The company is called Recorded Future, and it scours tens of thousands of websites, blogs and Twitter accounts to find the relationships between people, organizations, actions and incidents — both present and still-to-come. In a white paper, the company says its temporal analytics engine “goes beyond search” by “looking at the ‘invisible links’ between documents that talk about the same, or related, entities and events.”

The idea is to figure out for each incident who was involved, where it happened and when it might go down. Recorded Future then plots that chatter, showing online “momentum” for any given event.

“The cool thing is, you can actually predict the curve, in many cases,” says company CEO Christopher Ahlberg, a former Swedish Army Ranger with a PhD in computer science.

Which naturally makes the 16-person Cambridge, Massachusetts, firm attractive to Google Ventures, the search giant’s investment division, and to In-Q-Tel, which handles similar duties for the CIA and the wider intelligence community.

It’s not the very first time Google has done business with America’s spy agencies. Long before it reportedly enlisted the help of the National Security Agency to secure its networks, Google sold equipment to the secret signals-intelligence group. In-Q-Tel backed the mapping firm Keyhole, which was bought by Google in 2004 — and then became the backbone for Google Earth.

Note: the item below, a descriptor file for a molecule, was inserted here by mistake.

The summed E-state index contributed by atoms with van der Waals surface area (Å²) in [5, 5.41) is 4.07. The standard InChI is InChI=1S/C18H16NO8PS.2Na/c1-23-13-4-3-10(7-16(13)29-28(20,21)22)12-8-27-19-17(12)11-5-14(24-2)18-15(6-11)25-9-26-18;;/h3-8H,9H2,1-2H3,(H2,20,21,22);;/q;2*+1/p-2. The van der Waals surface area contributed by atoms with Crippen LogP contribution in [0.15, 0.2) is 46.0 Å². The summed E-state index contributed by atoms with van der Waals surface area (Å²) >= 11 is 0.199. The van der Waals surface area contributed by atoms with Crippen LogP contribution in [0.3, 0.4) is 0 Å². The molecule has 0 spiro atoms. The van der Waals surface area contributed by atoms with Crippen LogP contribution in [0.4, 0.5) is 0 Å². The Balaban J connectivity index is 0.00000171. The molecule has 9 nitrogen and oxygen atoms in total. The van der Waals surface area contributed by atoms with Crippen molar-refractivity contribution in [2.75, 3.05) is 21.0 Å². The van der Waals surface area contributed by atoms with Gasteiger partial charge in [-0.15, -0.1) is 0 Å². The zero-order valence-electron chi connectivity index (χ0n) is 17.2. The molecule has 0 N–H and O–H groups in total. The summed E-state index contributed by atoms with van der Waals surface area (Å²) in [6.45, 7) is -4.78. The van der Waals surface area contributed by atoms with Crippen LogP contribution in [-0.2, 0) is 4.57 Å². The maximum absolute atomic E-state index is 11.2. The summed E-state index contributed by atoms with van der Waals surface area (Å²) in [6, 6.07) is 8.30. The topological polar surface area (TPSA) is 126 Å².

37 states join probe into Google Wi-Fi data collection.


July 21, 2010 |  1:46 pm

A multistate investigation is raising more questions about how Google Inc. may have improperly gathered people’s private information through their unsecured wireless networks while collecting data for its Street View feature.

Connecticut Atty. Gen. Richard Blumenthal, who has been leading the month-old investigation, sent a third letter to Google on Wednesday asking, among other things, whether it had tested the feature’s software before putting it to use. Doing so, he said, should have uncovered any glitches responsible for the unwarranted collection of e-mails, passwords and other personal data of those who failed to protect their networks with passwords.

“Google’s responses continue to generate more questions than they answer,” he said in a statement. “Now the question is how it may have used — and secured — all this private information.”

Blumenthal, who is running for Sen. Christopher J. Dodd’s seat, also said that attorneys general from 37 states and the District of Columbia have officially joined the probe, including those from Texas, Florida, Kentucky, Illinois, Missouri and Massachusetts. Eight states would not be identified because their laws bar them from disclosing investigations, he said.

The office of California Atty. Gen. Jerry Brown has not yet responded to a question about whether the state is a participant.

“As we’ve said before, it was a mistake for us to include code in our software that collected payload data, but we believe we did nothing illegal,” a spokesperson for Mountain View, Calif.-based Google said in a statement. “We’re continuing to work with the relevant authorities to answer their questions and concerns.”…continue to original article.